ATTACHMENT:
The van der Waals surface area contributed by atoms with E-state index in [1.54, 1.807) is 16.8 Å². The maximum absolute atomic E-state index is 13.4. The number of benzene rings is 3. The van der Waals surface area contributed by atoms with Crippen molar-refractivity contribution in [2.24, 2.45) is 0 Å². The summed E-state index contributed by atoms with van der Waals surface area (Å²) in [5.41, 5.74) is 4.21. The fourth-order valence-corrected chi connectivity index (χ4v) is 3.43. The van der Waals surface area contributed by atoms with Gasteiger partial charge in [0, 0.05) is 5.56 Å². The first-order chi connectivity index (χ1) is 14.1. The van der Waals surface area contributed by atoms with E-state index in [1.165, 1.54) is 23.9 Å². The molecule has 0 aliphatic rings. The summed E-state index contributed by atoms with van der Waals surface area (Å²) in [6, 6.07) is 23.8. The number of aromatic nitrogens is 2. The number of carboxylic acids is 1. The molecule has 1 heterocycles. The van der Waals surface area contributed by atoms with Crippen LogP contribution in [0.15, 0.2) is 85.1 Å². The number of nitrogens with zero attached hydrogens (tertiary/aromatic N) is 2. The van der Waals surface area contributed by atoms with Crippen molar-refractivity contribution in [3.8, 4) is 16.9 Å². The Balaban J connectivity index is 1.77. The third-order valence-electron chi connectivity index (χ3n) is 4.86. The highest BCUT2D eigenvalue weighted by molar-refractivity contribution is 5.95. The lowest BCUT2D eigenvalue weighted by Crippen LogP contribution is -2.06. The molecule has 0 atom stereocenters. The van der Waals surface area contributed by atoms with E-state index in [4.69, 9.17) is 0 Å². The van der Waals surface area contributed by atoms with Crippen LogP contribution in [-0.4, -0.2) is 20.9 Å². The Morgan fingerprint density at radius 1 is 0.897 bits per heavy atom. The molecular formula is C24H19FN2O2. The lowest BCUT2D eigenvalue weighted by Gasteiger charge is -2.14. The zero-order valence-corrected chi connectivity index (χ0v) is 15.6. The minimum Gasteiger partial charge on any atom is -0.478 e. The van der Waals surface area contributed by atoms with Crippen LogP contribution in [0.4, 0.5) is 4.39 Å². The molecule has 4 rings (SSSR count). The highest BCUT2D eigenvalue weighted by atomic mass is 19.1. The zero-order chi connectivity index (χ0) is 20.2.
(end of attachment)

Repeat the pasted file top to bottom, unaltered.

The van der Waals surface area contributed by atoms with E-state index in [1.54, 1.807) is 16.8 Å². The maximum absolute atomic E-state index is 13.4. The number of benzene rings is 3. The van der Waals surface area contributed by atoms with Crippen molar-refractivity contribution in [2.24, 2.45) is 0 Å². The summed E-state index contributed by atoms with van der Waals surface area (Å²) in [5.41, 5.74) is 4.21. The fourth-order valence-corrected chi connectivity index (χ4v) is 3.43. The van der Waals surface area contributed by atoms with Gasteiger partial charge in [0, 0.05) is 5.56 Å². The first-order chi connectivity index (χ1) is 14.1. The van der Waals surface area contributed by atoms with E-state index in [1.165, 1.54) is 23.9 Å². The molecule has 0 aliphatic rings. The summed E-state index contributed by atoms with van der Waals surface area (Å²) in [6, 6.07) is 23.8. The number of aromatic nitrogens is 2. The number of carboxylic acids is 1. The molecule has 1 heterocycles. The van der Waals surface area contributed by atoms with Crippen LogP contribution in [0.15, 0.2) is 85.1 Å². The number of nitrogens with zero attached hydrogens (tertiary/aromatic N) is 2. The van der Waals surface area contributed by atoms with Crippen molar-refractivity contribution in [3.8, 4) is 16.9 Å². The Balaban J connectivity index is 1.77. The third-order valence-electron chi connectivity index (χ3n) is 4.86. The highest BCUT2D eigenvalue weighted by molar-refractivity contribution is 5.95. The lowest BCUT2D eigenvalue weighted by Crippen LogP contribution is -2.06. The molecule has 0 atom stereocenters. The van der Waals surface area contributed by atoms with E-state index in [4.69, 9.17) is 0 Å². The van der Waals surface area contributed by atoms with Crippen LogP contribution in [-0.4, -0.2) is 20.9 Å². The Morgan fingerprint density at radius 1 is 0.897 bits per heavy atom. The molecular formula is C24H19FN2O2. The lowest BCUT2D eigenvalue weighted by Gasteiger charge is -2.14. The zero-order valence-corrected chi connectivity index (χ0v) is 15.6. The minimum Gasteiger partial charge on any atom is -0.478 e. The van der Waals surface area contributed by atoms with Crippen LogP contribution in [0.4, 0.5) is 4.39 Å². The molecule has 4 rings (SSSR count). The highest BCUT2D eigenvalue weighted by atomic mass is 19.1. The zero-order chi connectivity index (χ0) is 20.2.